If you read this blog regulary, you probably know that I work as a sysadmin at the ETH Zürich.

I decided to think about all the services I provide and to document them very well, so that anybody else with some technical background could redo, what I did.


For most jobs I've had, it was always one aim to make myself redundant, because this proves that I did a good job.

Secondly this gives me a good chance to review my infrastructure and verify that every services can be brought up again very fast and with a minimal amount of time spent from my side.

Step one: The console

Probably the most important device in a sysadmins life is the own machine. All the cool tools I've found, scripted or documentation boundled together took me years of time.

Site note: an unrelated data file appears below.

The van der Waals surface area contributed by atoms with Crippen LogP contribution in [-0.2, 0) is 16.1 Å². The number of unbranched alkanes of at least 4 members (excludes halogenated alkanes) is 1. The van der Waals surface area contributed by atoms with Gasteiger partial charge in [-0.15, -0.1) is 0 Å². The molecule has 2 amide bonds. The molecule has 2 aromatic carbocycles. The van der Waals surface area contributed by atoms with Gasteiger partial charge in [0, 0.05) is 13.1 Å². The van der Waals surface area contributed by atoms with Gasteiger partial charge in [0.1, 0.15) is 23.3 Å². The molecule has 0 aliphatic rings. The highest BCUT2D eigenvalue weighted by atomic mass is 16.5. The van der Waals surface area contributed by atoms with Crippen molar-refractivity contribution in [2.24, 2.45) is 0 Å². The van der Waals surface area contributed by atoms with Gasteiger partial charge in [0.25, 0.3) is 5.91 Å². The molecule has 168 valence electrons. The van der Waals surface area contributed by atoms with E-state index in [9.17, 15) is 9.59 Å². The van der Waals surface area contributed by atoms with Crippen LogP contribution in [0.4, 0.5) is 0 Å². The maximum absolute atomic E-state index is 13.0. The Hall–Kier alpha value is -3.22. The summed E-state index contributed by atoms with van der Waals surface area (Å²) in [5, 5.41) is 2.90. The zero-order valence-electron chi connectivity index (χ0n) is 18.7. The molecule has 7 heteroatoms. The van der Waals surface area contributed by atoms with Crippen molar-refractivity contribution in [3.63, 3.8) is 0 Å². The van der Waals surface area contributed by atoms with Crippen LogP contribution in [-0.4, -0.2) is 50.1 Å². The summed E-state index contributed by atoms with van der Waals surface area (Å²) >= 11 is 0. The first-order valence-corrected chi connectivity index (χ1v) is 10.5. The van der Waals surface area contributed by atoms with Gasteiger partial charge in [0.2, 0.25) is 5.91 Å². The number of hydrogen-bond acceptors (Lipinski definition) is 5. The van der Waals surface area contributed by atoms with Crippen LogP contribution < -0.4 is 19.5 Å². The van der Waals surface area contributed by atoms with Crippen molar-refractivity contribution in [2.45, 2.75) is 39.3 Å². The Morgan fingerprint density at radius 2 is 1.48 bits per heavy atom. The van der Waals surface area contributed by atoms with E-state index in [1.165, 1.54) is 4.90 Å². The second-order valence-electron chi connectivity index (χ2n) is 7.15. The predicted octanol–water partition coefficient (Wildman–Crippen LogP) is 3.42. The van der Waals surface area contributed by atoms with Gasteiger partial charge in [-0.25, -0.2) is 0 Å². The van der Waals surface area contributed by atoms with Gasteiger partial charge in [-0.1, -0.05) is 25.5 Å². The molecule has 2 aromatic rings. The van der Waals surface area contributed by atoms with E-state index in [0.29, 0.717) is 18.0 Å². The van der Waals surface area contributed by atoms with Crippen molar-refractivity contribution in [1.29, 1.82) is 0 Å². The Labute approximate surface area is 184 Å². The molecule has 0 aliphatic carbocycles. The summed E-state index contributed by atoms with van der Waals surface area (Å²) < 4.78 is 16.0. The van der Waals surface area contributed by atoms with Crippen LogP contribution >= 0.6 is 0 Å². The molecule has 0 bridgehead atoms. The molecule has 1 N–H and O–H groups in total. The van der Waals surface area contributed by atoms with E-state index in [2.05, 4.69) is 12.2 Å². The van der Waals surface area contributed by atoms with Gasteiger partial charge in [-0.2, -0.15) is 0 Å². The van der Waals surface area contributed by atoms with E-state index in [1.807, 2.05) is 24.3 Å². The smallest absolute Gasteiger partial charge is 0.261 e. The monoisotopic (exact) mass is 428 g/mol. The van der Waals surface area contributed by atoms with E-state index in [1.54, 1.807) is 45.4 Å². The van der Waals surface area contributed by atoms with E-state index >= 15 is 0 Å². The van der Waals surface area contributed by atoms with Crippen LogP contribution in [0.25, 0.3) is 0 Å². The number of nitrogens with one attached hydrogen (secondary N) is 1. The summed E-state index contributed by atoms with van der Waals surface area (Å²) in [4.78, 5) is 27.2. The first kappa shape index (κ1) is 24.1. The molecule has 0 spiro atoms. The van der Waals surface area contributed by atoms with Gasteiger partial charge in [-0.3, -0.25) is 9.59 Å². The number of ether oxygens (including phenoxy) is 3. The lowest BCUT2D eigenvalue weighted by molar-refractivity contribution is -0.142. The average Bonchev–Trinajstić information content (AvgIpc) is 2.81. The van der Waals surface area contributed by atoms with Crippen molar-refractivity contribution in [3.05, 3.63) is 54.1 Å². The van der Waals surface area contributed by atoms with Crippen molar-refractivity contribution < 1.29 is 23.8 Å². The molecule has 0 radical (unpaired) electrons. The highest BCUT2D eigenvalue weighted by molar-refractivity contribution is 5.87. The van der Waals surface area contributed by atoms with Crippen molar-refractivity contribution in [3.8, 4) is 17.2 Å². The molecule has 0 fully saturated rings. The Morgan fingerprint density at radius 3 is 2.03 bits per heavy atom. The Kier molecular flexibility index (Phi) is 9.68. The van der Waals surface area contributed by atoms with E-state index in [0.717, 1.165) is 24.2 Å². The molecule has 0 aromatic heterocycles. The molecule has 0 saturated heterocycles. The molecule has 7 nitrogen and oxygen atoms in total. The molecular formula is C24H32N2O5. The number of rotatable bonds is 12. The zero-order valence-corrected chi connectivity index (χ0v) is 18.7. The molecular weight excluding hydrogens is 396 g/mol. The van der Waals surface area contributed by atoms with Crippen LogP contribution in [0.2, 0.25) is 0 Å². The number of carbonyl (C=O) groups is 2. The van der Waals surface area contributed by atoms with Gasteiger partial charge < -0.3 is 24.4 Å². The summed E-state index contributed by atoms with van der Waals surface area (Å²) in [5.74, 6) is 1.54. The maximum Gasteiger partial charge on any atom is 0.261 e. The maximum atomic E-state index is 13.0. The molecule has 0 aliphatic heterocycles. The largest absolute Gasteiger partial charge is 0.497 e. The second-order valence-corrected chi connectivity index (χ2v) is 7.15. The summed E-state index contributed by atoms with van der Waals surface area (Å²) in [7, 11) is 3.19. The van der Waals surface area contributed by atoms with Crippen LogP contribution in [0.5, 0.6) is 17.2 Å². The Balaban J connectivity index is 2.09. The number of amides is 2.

Sure, most of the stuff is also mirrored to my brain, but definitely not perfect, nor very easy to share with others.

Thus if I had to restart my job as a sysadmin, the first steps I would take, are the following:

  • Get a machine (if it's a notebook, desktop, mobile phone doesn't matter)
  • Setup with an OS
  • Copy existing data to my home folder
  • Setup company specific details

Now I would be ready to start working. But from my experiences, I would add two more things before beginning to work:

  • Setting up regular backup
  • Get a second, mostly identical machine

I guess the reasons for having a backup is clear for every sysadmin reading this. The reason for the second device may not be clear for everybody:

If my console dies (and hardware does that pretty often), I'm unable to work until I setup a new machine. Thus the first security to create in my job as a sysadmin, is to ensure I can work and resume working after a damage as soon as possible.

Upcoming posts

This post is the start of a small series containing all the steps needed to the current infrastructure I maintain in the Systems Group. Upcoming posts will be both tagged with eth and sysadmin.